The fact that engaging in a cognitive task before a recognition task increases the probability of “old” responses is known as the revelation effect. We used several cognitive tasks to examine whether the feeling of resolution, a key construct of the occurrence mechanism of the revelation effect, is related to the occurrence of the revelation effect. The results show that the revelation effect was not caused by a visual search task, which elicited the feeling of resolution, but caused by an unsolvable anagram task and an articulatory suppression task, which did not elicit the feeling of resolution. These results suggest that the revelation effect is not related to the feeling of resolution. Moreover, the revelation effect was likely to occur in participants who performed poorly on the recognition task. The result suggests that the revelation effect is inclined to occur when people depend more on familiarity than on recollection process.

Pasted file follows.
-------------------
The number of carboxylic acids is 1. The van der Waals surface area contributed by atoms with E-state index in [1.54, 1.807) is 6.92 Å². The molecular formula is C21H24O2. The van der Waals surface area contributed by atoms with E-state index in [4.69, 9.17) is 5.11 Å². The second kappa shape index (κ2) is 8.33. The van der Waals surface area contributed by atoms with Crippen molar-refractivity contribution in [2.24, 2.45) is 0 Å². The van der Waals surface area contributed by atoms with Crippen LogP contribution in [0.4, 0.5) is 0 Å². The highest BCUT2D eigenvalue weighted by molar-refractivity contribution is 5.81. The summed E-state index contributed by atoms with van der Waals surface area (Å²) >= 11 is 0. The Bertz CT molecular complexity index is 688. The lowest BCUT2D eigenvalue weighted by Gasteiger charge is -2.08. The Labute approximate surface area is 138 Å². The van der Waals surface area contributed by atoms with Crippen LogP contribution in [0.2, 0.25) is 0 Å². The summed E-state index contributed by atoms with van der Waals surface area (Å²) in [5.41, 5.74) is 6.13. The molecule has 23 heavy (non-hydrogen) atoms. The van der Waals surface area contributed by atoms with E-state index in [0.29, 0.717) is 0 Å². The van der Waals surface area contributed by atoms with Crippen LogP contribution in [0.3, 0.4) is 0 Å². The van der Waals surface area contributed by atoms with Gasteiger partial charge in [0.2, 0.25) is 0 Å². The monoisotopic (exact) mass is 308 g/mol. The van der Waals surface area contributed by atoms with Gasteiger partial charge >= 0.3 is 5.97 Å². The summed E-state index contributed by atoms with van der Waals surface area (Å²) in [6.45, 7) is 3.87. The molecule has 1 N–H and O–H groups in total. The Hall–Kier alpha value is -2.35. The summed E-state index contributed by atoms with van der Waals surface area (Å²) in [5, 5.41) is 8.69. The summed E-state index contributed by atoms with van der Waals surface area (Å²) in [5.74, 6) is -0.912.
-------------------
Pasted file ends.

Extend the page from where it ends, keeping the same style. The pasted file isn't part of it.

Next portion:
- Cognitive process
- Criterion shift
- Recognition judgment
ASJC Scopus subject areas
- Experimental and Cognitive Psychology
- Developmental and Educational Psychology
- Arts and Humanities (miscellaneous)